The coal industry could be related to the steel industry, but not necessarily. This one was a common size for these kinds of facilities. At the base there is even a device for flipping coal hoppers upsidedown to empty them. I might start a thread on coal breakers as I have many photos.
Ron, what a great link! Thank-you so much. I wonder how much of that information would apply to my tractor parts foundry? Would it need to have one of those oxygen furnaces? Would a manufacturer use scrap steel or "pig iron" to mold parts? Or both?
Hmmmm, seems the more information I get, the more questions I have!
Val, here are a few mor informations which might interest you.
Blast furnaces, oxygene lance ovens and electro-steel furnaces are exclusively used in steel mills. (To get steel you have to treat either cast-iron or scrap steel so that its carbon content is in the range of 0.7% to about 2%)
The products of these plants are either thin steel sheets which are coiled up (you know them from the RR coil cars) - or steel ingots (thick bars), which probably will be processed in a rolling mill. (Rolling mills are the source of - among other things - rails, I-beams etc.)
IF - and only IF! - sheet metal is needed (say for a cabin or motor hood) in your tractor factory, perhaps they could need a loaded coil car from time to time.
However, for CASTING parts like crankcases, gearbox casings etc. your LPBs D) probably would use carbon-rich cast-iron. And this is sold in the form of ingots right from the blast furnace, where iron ore (+ coke) is reduced to metallic iron with a carbon content of more than 3%. Cast-iron ingots could be delivered to your plant on heavy-duty flatcars or in gondolas. (BTW: These ingots were also called 'pig iron' - remember the song 'Rock Island Line'? )
Then your LPBs would melt these ingots in a probably oil (or electrically) fired oven and pour the molten iron into molds. So your plant would also need a steady flow of tank cars.
All this sums up to quite a lively freight car traffic around your plant. And I didn't even mention the cars to carry off the products, the slag (which is a side-product of the casting process) and other metal junk...
You see, your switching crews will be kept very busy. May your plant live long and prosper!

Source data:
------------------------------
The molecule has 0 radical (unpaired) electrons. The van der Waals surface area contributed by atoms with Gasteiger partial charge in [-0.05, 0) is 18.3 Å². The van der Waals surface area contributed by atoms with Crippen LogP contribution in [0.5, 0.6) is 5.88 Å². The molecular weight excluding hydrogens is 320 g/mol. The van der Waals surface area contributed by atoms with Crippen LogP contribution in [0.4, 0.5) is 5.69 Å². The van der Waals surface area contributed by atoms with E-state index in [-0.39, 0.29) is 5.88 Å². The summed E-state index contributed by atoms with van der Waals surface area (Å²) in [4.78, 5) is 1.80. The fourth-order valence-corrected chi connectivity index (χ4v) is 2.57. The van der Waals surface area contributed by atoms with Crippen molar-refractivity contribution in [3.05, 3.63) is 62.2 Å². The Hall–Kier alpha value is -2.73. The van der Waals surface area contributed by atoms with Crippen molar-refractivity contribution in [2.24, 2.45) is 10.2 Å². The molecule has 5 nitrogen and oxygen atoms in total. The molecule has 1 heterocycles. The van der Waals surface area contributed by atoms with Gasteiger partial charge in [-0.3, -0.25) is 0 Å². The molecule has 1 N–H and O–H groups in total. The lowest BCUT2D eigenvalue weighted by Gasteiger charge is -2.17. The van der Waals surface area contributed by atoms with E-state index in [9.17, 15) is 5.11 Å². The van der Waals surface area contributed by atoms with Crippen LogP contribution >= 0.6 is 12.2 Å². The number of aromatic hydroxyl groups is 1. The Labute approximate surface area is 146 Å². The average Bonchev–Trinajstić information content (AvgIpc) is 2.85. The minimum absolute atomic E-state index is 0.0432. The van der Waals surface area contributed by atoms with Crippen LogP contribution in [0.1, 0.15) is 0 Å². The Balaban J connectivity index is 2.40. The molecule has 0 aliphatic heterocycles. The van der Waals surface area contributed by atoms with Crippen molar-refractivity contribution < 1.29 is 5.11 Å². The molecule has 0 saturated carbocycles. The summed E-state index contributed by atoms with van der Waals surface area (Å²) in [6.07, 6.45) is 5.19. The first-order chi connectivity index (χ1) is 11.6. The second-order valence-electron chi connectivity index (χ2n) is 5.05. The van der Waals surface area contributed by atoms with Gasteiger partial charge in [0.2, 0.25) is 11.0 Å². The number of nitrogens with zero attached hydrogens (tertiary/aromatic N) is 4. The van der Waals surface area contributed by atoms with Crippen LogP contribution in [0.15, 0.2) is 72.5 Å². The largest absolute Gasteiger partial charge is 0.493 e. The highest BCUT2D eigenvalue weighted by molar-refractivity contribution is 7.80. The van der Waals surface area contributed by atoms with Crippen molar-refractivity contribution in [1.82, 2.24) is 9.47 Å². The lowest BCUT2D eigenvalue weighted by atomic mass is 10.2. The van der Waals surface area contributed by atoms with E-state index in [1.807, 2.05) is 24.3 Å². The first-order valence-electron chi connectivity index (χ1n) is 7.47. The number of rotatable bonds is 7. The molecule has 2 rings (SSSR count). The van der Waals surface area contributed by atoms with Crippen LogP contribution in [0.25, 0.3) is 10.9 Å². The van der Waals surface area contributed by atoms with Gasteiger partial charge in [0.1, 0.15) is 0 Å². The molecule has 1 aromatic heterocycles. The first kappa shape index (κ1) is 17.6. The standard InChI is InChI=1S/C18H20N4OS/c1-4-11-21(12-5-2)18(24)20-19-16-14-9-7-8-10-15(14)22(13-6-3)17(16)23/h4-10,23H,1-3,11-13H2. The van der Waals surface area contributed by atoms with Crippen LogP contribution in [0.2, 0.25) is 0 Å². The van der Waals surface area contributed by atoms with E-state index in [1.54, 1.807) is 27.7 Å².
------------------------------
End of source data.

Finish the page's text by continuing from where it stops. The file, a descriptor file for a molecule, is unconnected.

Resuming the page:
Thanks to Mr. Bessemer and Mr. Carnegie we have all of this now. They came along and created a huge industry that never existed before and employed hundreds of thousands of people that had no work prior to the steel industry. They changed the world forever (in a big positive way) and yet they are hated by most and considered evil robber barons. Go figure.
You'll also need shipments of tractor parts not made at the plant. Most notably, tires. Other things that may be made off site, seats, glass, rubber or plastic parts and in today's world, engines/tranny's. Having truck docks may be a good idea too. So you can ship some tractors out on flatbeds.
The facility will need a small tank farm for gas/diesel fuel, hydraulic fluid and oil. These would probably be offloaded by truck unless your facility is producing 100+ units a day. They'll also do a fair amount of welding so seeing gas bottles/tanks being unloaded somewhere would be good. The coil stock could be used for hoods, fenders, seats, etc.
Ventilators and stacks on the roof are needed for all these things. Another animation that would be appropriate would be an arc welding light, or several, coming from somewhere inside the plant. How about sound? A small MP3 player from a kid toy can be planted inside your building and used to record sounds and then you can rig a car choke cable to throw it's switch from your control panel area.
Great operating idea, lots of varied traffic and animation possibilities.
Glad you did, that looks fantastic Val!